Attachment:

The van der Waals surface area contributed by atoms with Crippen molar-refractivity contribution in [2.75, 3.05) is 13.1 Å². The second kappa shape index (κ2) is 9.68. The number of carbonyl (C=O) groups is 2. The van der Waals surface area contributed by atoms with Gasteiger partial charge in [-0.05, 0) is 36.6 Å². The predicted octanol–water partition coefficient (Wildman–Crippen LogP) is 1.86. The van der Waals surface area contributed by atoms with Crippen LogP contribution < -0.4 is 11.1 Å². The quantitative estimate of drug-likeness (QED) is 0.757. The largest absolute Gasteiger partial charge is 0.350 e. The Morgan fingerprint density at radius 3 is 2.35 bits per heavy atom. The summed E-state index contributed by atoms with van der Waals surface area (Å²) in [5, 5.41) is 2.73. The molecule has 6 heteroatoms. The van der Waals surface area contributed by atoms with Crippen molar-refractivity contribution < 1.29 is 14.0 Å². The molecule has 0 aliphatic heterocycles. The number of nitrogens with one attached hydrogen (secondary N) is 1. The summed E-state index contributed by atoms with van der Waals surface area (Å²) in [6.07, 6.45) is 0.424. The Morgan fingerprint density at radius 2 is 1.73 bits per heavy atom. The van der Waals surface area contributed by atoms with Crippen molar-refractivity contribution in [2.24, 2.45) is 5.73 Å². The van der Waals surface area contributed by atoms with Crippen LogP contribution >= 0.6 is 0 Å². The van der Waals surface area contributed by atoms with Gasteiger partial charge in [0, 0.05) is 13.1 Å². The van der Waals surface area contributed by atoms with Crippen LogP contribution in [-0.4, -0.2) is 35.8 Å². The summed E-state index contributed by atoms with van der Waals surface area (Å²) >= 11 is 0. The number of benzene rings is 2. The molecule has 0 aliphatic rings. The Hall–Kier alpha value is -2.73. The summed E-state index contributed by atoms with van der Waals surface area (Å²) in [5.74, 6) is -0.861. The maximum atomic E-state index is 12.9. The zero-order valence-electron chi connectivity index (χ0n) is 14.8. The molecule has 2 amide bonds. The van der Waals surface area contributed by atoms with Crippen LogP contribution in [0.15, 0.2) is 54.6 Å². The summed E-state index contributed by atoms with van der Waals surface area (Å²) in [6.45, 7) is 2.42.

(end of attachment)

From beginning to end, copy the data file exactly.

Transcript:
The van der Waals surface area contributed by atoms with Crippen molar-refractivity contribution in [2.75, 3.05) is 13.1 Å². The second kappa shape index (κ2) is 9.68. The number of carbonyl (C=O) groups is 2. The van der Waals surface area contributed by atoms with Gasteiger partial charge in [-0.05, 0) is 36.6 Å². The predicted octanol–water partition coefficient (Wildman–Crippen LogP) is 1.86. The van der Waals surface area contributed by atoms with Crippen LogP contribution < -0.4 is 11.1 Å². The quantitative estimate of drug-likeness (QED) is 0.757. The largest absolute Gasteiger partial charge is 0.350 e. The Morgan fingerprint density at radius 3 is 2.35 bits per heavy atom. The summed E-state index contributed by atoms with van der Waals surface area (Å²) in [5, 5.41) is 2.73. The molecule has 6 heteroatoms. The van der Waals surface area contributed by atoms with Crippen molar-refractivity contribution < 1.29 is 14.0 Å². The molecule has 0 aliphatic heterocycles. The number of nitrogens with one attached hydrogen (secondary N) is 1. The summed E-state index contributed by atoms with van der Waals surface area (Å²) in [6.07, 6.45) is 0.424. The Morgan fingerprint density at radius 2 is 1.73 bits per heavy atom. The van der Waals surface area contributed by atoms with Crippen molar-refractivity contribution in [2.24, 2.45) is 5.73 Å². The van der Waals surface area contributed by atoms with Crippen LogP contribution >= 0.6 is 0 Å². The van der Waals surface area contributed by atoms with Gasteiger partial charge in [0, 0.05) is 13.1 Å². The van der Waals surface area contributed by atoms with Crippen LogP contribution in [-0.4, -0.2) is 35.8 Å². The summed E-state index contributed by atoms with van der Waals surface area (Å²) >= 11 is 0. The number of benzene rings is 2. The molecule has 0 aliphatic rings. The Hall–Kier alpha value is -2.73. The summed E-state index contributed by atoms with van der Waals surface area (Å²) in [5.74, 6) is -0.861. The maximum atomic E-state index is 12.9. The zero-order valence-electron chi connectivity index (χ0n) is 14.8. The molecule has 2 amide bonds. The van der Waals surface area contributed by atoms with Crippen LogP contribution in [0.15, 0.2) is 54.6 Å². The summed E-state index contributed by atoms with van der Waals surface area (Å²) in [6.45, 7) is 2.42.